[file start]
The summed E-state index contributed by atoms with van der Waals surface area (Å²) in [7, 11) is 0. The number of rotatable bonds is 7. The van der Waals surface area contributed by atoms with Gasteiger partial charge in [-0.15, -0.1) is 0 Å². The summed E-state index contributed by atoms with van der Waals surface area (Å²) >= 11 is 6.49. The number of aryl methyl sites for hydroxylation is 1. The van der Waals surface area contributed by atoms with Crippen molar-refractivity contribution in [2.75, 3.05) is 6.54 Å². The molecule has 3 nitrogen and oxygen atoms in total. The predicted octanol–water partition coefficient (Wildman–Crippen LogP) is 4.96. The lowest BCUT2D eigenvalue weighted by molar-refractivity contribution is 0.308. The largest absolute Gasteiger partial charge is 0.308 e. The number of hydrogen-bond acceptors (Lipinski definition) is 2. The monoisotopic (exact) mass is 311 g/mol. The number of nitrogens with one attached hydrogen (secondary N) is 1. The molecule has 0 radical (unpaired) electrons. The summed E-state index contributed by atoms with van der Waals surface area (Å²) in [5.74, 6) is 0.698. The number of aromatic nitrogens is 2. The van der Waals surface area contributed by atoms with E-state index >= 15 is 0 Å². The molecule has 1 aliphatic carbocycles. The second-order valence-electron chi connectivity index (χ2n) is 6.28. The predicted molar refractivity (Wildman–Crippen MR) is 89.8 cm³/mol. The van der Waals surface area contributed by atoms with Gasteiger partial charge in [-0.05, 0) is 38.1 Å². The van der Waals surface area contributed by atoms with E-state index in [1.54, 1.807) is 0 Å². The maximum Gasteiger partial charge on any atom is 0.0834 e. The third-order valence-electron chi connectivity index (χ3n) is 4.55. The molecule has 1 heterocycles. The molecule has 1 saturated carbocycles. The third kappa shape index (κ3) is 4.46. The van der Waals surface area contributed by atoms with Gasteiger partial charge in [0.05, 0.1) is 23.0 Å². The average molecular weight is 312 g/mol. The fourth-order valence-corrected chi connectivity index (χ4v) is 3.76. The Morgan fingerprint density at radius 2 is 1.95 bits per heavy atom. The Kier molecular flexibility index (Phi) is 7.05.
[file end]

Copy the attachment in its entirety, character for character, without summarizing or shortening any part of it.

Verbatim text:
The summed E-state index contributed by atoms with van der Waals surface area (Å²) in [7, 11) is 0. The number of rotatable bonds is 7. The van der Waals surface area contributed by atoms with Gasteiger partial charge in [-0.15, -0.1) is 0 Å². The summed E-state index contributed by atoms with van der Waals surface area (Å²) >= 11 is 6.49. The number of aryl methyl sites for hydroxylation is 1. The van der Waals surface area contributed by atoms with Crippen molar-refractivity contribution in [2.75, 3.05) is 6.54 Å². The molecule has 3 nitrogen and oxygen atoms in total. The predicted octanol–water partition coefficient (Wildman–Crippen LogP) is 4.96. The lowest BCUT2D eigenvalue weighted by molar-refractivity contribution is 0.308. The largest absolute Gasteiger partial charge is 0.308 e. The number of hydrogen-bond acceptors (Lipinski definition) is 2. The monoisotopic (exact) mass is 311 g/mol. The number of nitrogens with one attached hydrogen (secondary N) is 1. The molecule has 0 radical (unpaired) electrons. The summed E-state index contributed by atoms with van der Waals surface area (Å²) in [5.74, 6) is 0.698. The number of aromatic nitrogens is 2. The van der Waals surface area contributed by atoms with E-state index >= 15 is 0 Å². The molecule has 1 aliphatic carbocycles. The second-order valence-electron chi connectivity index (χ2n) is 6.28. The predicted molar refractivity (Wildman–Crippen MR) is 89.8 cm³/mol. The van der Waals surface area contributed by atoms with Gasteiger partial charge in [-0.05, 0) is 38.1 Å². The van der Waals surface area contributed by atoms with E-state index in [1.54, 1.807) is 0 Å². The maximum Gasteiger partial charge on any atom is 0.0834 e. The third-order valence-electron chi connectivity index (χ3n) is 4.55. The molecule has 1 heterocycles. The molecule has 1 saturated carbocycles. The third kappa shape index (κ3) is 4.46. The van der Waals surface area contributed by atoms with Gasteiger partial charge in [0.05, 0.1) is 23.0 Å². The average molecular weight is 312 g/mol. The fourth-order valence-corrected chi connectivity index (χ4v) is 3.76. The Morgan fingerprint density at radius 2 is 1.95 bits per heavy atom. The Kier molecular flexibility index (Phi) is 7.05.